Lang and Redd have denied that these conversations reference anything incriminating. Federal authorities interviewed both Lang and Redd and questioned them before the grand jury. In these exchanges, Redd claimed that he was discussing a basketball tournament and that the “Boosie” and “Meer”[3] he referenced in the call were not Dorsey and Baker. (ECF No. 72-1 at 8.) The Government maintains that both Redd and Lang committed perjury by providing different and contradictory explanations for the call. (ECF No. 85 at 16.)

         III. Search and Seizure of Dorsey's Cell Phone.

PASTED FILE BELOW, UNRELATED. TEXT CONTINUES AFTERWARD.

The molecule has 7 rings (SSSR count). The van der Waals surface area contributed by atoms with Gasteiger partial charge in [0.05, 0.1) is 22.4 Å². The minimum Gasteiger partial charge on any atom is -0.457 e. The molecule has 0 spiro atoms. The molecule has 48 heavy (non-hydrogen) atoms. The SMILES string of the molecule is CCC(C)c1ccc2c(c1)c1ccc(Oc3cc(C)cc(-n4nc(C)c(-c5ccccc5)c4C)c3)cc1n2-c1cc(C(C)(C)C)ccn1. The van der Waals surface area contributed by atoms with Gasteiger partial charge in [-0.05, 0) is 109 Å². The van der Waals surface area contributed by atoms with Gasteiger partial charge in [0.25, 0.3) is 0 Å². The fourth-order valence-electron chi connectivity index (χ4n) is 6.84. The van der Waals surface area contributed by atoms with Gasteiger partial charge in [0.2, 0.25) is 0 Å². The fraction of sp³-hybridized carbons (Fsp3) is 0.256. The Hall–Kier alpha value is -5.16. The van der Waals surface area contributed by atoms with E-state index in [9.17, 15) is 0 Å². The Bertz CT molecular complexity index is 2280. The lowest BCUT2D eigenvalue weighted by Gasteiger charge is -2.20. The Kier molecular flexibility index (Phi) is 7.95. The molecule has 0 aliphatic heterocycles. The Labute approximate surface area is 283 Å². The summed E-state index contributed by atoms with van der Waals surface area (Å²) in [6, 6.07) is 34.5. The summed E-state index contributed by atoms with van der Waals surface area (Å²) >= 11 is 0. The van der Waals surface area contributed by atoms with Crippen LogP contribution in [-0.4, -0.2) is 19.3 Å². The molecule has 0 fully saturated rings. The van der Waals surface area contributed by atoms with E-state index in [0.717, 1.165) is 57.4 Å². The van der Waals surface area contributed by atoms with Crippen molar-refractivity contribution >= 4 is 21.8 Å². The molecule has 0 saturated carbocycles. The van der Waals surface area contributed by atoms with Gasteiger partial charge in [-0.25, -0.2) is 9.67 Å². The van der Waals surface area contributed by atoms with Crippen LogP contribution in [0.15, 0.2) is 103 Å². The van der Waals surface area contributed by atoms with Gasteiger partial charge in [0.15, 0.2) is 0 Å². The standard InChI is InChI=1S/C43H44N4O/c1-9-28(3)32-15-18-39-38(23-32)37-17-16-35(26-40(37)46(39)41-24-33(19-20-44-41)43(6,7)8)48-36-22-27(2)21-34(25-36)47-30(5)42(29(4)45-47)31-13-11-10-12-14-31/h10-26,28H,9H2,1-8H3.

During the investigation of this case, the FBI seized Dorsey's cell phone and subsequently obtained a warrant from U.S. Magistrate Judge Stephanie A. Gallagher to search its contents. The Baltimore Police Department had originally seized the phone after state authorities arrested him for drug trafficking and a handgun violation on December 29, 2015. (Gov't Consolidated Motions Response to Defendants' Pretrial Motions 4, ECF No. 51.) On April 5, 2016, Dorsey pled guilty to the handgun charge. (Def.'s Supp. Resp. 1, ECF No. 90.) On August 7, 2016, the Baltimore Police Department arrested Dorsey for attempted first degree murder. (Id.) Throughout this period, Dorsey's cell phone remained in police custody. Although it is undisputed that Dorsey was not in custody for at least some period between the initial seizure of his phone and his August 2016 arrest (see Def.'s Reply 2 n.1, ECF No. 95), Dorsey made no attempt to retrieve his cell phone. Dorsey maintains that any efforts to reclaim the phone would have been futile as it was considered evidence and would be retained by local authorities until the time had expired for him to challenge the sentence imposed for the firearm offense. (Id.)